No Pain, No Gain: 7 Tips for Coaching Employees Through Failure

It’s a fact of business life. Mistakes happen. It’s also a fact that your role as team leader is to monitor when, how and why mistakes happen, and seek solutions.

Some managers are daunted by the responsibility of coaching an employee through the aftermath of a mistake. How do you do it without killing their confidence or stealing their motivation? Let’s take a look at the most common of employee failures – the minor mistake.

It’s an important skill to master – mistakes coaching – but one with a few simple guidelines.

1. Think about your own failures

Try to think through what caused you to take an incorrect action and how you and your leader resolved the situation. This is especially important advice for managers who tend to be overly critical or controlling.

Remember, you too were once new to this task or this job and someone helped you learn the ropes. How you approach mistakes with your team sets the tone for your entire group.

Everyone makes mistakes and you want your employees to feel safe when the inevitable happens.

2. Analyze the mistake

Was this a mistake due to inattention or improper or not enough training? Was it major or minor? Does every team member make the same mistake their first week? Was the employee facing a situation your company hasn’t seen before? Let your answers to these questions shape what you say to the employee.

For instance, an incomplete form may not seem like a big deal to a new employee who doesn’t understand the extra work generated further down the line by their incomplete data. Explain the problem, and take your newbie through the entire process by introducing her to everyone who uses the form after she fills it out. Let other employees talk about why they need complete information to do their jobs.

3. Celebrate the failure

Remember, most employees are trying to do their best, most of the time. Show appreciation for the well-intentioned action, even if it led to a failure. Talk about what the employee did right, then explain the problem. Always focus on strengths, not weaknesses.

During your discussion, go over any processes and procedures necessary to get a procedural task done right the next time. If the failure was more complex, say a sales meeting didn’t go well, try role-playing to help your employee find their footing.

4. Ignore, or work around, minor mistakes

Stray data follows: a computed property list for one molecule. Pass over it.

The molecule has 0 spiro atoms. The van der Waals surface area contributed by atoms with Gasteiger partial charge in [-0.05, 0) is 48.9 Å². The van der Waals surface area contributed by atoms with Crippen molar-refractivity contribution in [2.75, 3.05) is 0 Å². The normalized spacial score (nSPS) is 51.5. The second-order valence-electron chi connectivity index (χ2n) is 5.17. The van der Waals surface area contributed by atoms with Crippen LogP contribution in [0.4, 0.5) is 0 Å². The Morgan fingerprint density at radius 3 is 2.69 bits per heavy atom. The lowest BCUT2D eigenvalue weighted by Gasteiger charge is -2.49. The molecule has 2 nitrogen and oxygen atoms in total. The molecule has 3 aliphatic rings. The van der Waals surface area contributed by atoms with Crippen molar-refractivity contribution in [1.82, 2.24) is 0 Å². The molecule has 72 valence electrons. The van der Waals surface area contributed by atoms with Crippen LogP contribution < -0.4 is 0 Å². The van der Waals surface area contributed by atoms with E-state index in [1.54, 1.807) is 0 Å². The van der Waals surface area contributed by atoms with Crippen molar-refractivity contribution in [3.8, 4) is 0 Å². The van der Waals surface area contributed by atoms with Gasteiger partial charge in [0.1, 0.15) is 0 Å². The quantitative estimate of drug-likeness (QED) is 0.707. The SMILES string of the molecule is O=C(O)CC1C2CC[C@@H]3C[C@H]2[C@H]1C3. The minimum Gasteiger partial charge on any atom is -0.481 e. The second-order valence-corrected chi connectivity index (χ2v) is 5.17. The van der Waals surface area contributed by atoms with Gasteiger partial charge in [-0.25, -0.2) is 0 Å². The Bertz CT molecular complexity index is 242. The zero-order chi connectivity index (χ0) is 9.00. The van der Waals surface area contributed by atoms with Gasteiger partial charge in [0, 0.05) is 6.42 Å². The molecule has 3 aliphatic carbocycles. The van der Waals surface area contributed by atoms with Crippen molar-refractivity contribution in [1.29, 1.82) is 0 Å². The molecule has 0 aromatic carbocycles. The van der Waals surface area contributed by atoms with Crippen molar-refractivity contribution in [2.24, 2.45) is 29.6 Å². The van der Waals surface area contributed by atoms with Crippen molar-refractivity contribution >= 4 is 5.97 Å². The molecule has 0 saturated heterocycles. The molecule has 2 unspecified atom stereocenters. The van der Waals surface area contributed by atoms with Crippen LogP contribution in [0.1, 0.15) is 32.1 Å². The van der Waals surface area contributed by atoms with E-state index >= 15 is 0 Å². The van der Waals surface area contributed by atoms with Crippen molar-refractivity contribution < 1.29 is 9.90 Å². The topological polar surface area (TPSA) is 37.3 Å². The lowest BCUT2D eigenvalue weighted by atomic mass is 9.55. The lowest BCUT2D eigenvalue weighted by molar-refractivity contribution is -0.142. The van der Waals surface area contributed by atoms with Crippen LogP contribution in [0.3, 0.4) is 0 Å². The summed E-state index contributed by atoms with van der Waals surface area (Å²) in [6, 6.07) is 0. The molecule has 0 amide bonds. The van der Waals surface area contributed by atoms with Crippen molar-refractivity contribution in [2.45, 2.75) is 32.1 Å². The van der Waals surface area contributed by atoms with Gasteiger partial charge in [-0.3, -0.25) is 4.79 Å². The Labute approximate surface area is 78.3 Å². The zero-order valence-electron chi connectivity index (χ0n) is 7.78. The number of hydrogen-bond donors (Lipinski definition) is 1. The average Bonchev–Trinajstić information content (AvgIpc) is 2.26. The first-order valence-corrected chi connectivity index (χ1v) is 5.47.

Perfectionists take heed! Things don’t always have to be exactly, 100 percent perfect. Some people learn by experience and no amount of coaching or manual reading will change that, so be open to letting experiential learners make minor mistakes.

Of course, this advice does not apply when health and safety are at risk, for instance in a hospital setting. No one thinks it’s okay for a nurse to make a minor mistake in giving out medicine.

However, in an office setting, it is unlikely that someone will die if an email doesn’t get sent out by the end of the day. By giving employees room to fail in minor ways you convey that you trust them to get the job done right – eventually. Just don’t let this laissez faire attitude go too far or you will convey that you don’t care about quality.

5. If failures are too frequent, explore why and consider change

Is the process too complex to be done right, even by the most capable employee? Is the process inherently flawed, outdated or incomplete? Does your team or an individual need more training? It’s important to ask questions when frequent mistakes occur.

Don’t assume you understand the problem. Ask the employee, in the case of repeated individual mistakes, why he thinks he is failing to get the job done. If many people are failing to accomplish what’s needed, it’s time to consult your team about what is going wrong, why, and if they have suggestions for improvement.

6. Keep moving forward – don’t over-analyze

When faced with constant failures, some employees fall into analysis paralysis. Should you or your employee tend toward over-analysis, try to remember that it’s important to keep trying, especially if she is learning a new skill or testing a new process.

Keep the focus on getting the job done and offer a few words of encouragement, such as “This is a complicated process. Everybody here needed a few weeks to learn all the steps. Don’t worry. Once you get it right you’ll be able to do this in your sleep!”

7. Encourage more failures

It can be hard to accept, but sometimes mistakes are good. Mistakes, when handled properly, can lead to innovation, business growth and valuable new knowledge for the company.

Talk about the learning and improvements that resulted from a mistake. Give atta-boys (and girls) to those who take risks, whether the mistake resulted in success or failure. Such discussions let your team know you appreciate innovation.

By being positive about mistakes, you show your team how to take responsibility for the entire spectrum of the work day – the successes, the mundane, and the mistakes.

Looking for more tips on motivating and engaging your employees? Get our free guide, How to Develop a Top-notch Workforce That Will Accelerate Your Business, to learn how to help your people and your business thrive.